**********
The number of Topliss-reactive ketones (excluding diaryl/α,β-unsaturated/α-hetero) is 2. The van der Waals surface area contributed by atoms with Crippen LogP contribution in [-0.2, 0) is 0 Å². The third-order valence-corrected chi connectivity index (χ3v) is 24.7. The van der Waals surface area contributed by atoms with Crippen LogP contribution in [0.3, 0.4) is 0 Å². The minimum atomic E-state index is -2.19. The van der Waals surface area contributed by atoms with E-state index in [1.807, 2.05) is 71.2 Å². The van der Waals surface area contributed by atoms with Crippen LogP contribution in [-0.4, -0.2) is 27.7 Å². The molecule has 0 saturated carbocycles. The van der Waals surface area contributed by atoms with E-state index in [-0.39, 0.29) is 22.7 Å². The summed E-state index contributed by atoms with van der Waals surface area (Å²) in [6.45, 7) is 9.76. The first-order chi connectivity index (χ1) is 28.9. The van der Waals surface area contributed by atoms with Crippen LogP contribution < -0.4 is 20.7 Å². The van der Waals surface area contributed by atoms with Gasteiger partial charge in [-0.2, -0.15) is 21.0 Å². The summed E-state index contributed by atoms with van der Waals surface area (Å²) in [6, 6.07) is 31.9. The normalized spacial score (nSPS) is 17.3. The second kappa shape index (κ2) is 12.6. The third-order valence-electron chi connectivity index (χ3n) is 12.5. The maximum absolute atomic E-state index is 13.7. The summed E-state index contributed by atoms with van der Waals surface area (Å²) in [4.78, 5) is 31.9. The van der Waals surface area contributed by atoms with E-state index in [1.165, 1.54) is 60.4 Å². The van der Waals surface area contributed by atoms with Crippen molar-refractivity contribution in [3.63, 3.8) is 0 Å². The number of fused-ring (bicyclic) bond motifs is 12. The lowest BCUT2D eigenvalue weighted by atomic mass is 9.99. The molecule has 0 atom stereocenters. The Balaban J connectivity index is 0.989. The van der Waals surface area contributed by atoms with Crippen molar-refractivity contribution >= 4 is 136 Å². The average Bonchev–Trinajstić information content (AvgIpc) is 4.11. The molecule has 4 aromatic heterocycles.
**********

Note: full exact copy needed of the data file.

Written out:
The number of Topliss-reactive ketones (excluding diaryl/α,β-unsaturated/α-hetero) is 2. The van der Waals surface area contributed by atoms with Crippen LogP contribution in [-0.2, 0) is 0 Å². The third-order valence-corrected chi connectivity index (χ3v) is 24.7. The van der Waals surface area contributed by atoms with Crippen LogP contribution in [0.3, 0.4) is 0 Å². The minimum atomic E-state index is -2.19. The van der Waals surface area contributed by atoms with E-state index in [1.807, 2.05) is 71.2 Å². The van der Waals surface area contributed by atoms with Crippen LogP contribution in [-0.4, -0.2) is 27.7 Å². The molecule has 0 saturated carbocycles. The van der Waals surface area contributed by atoms with E-state index in [-0.39, 0.29) is 22.7 Å². The summed E-state index contributed by atoms with van der Waals surface area (Å²) in [6.45, 7) is 9.76. The first-order chi connectivity index (χ1) is 28.9. The van der Waals surface area contributed by atoms with Crippen LogP contribution < -0.4 is 20.7 Å². The van der Waals surface area contributed by atoms with Gasteiger partial charge in [-0.2, -0.15) is 21.0 Å². The summed E-state index contributed by atoms with van der Waals surface area (Å²) in [6, 6.07) is 31.9. The normalized spacial score (nSPS) is 17.3. The second kappa shape index (κ2) is 12.6. The third-order valence-electron chi connectivity index (χ3n) is 12.5. The maximum absolute atomic E-state index is 13.7. The summed E-state index contributed by atoms with van der Waals surface area (Å²) in [4.78, 5) is 31.9. The van der Waals surface area contributed by atoms with E-state index in [1.165, 1.54) is 60.4 Å². The van der Waals surface area contributed by atoms with Crippen molar-refractivity contribution in [3.63, 3.8) is 0 Å². The number of fused-ring (bicyclic) bond motifs is 12. The lowest BCUT2D eigenvalue weighted by atomic mass is 9.99. The molecule has 0 atom stereocenters. The Balaban J connectivity index is 0.989. The van der Waals surface area contributed by atoms with Crippen molar-refractivity contribution >= 4 is 136 Å². The average Bonchev–Trinajstić information content (AvgIpc) is 4.11. The molecule has 4 aromatic heterocycles.